Posts Tagged ‘Doug Simon’


Connect Content Marketing to the Bottom Line

Friday, December 20th, 2013
flickr user photosteve101

flickr user photosteve101

by Sharon Miller*

Content marketing is a hot topic in the PR community, but plenty of organizations are still trying to figure it out. Last week, I attended the PRNews Media Relations Next Practices Conference in Washington, D.C. and attended the session “Show & Tell: Examples of Content Marketing That Connects to the Bottom Line.”

The sessions presenters were Doug Simon, president and CEO of D S Simon Productions; Julie Craven, VP of corporate communications at Hormel Foods; and Blair Austin, marketing director at ILMO Products.

Simon began with his five-step process for content marketing and what he calls “PRketing,” which goes far beyond brand journalism. The steps are:

1. Identify the behavior you’re trying to change

2. Identify the people who you’re trying to reach and where they consume content

3. Create content that will effectively change their behavior

4. Place the content where they’ll find, view, and share it

5. Measure, assess, and revise

Simon used the American College of Physicians as an example. The college created an iTunes channel for its members, allowing them to download important news on studies in a digestible, user-friendly format. So they not only identified a new channel in which their members consumed content, but changed the way they delivered information they deemed important for members.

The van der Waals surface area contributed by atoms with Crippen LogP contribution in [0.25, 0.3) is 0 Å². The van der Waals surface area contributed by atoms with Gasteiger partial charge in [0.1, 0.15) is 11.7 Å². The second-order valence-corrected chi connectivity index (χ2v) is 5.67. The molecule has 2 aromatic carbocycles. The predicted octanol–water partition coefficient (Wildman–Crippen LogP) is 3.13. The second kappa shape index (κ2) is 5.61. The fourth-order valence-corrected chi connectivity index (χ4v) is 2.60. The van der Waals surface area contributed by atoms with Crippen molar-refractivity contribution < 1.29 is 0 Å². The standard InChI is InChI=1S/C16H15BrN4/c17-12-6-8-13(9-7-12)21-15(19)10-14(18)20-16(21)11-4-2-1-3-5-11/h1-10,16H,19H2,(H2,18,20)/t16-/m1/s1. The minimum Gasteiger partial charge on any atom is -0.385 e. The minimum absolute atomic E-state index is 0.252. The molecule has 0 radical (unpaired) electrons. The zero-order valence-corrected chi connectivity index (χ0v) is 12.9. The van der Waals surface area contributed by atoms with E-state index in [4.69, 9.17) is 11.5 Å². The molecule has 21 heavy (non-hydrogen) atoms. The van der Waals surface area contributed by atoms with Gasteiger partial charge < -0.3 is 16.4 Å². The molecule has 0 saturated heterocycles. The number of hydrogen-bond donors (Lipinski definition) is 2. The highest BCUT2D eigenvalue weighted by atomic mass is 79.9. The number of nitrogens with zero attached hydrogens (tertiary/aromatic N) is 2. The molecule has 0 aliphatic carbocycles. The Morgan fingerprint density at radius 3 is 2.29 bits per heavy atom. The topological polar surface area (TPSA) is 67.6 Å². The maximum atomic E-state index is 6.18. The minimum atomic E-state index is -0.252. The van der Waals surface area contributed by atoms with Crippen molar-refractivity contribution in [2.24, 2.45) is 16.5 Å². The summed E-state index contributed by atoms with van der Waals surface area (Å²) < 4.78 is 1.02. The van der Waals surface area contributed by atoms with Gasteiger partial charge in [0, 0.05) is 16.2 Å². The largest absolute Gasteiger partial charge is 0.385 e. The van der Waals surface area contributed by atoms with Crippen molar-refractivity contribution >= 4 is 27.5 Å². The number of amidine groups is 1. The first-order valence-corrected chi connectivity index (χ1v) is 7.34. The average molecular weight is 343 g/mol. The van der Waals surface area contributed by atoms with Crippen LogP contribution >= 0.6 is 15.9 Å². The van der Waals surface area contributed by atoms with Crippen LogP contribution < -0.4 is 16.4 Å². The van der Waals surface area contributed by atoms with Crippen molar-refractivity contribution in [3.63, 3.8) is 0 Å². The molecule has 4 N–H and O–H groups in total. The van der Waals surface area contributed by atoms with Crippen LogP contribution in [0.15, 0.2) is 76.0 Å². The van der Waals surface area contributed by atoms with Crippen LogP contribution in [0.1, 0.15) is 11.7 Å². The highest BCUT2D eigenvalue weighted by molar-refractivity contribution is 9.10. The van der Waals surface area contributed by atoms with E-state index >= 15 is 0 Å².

Next, Craven explained that we’re competing against everyone now on social media, and that means our messages must be on target or we won’t get any time with our target consumers. Craven advocates developing a hub-and-spoke model to drive awareness and conversion via branded content. This model requires setting a goal and defining what you’re trying to accomplish, and using content, set in the middle and connecting to every goal, to push toward that goal.

Craven stressed that hub content must be concise, graphically driven, and shareable. And of course, that content must be channel specific to provide utility and drive conversion.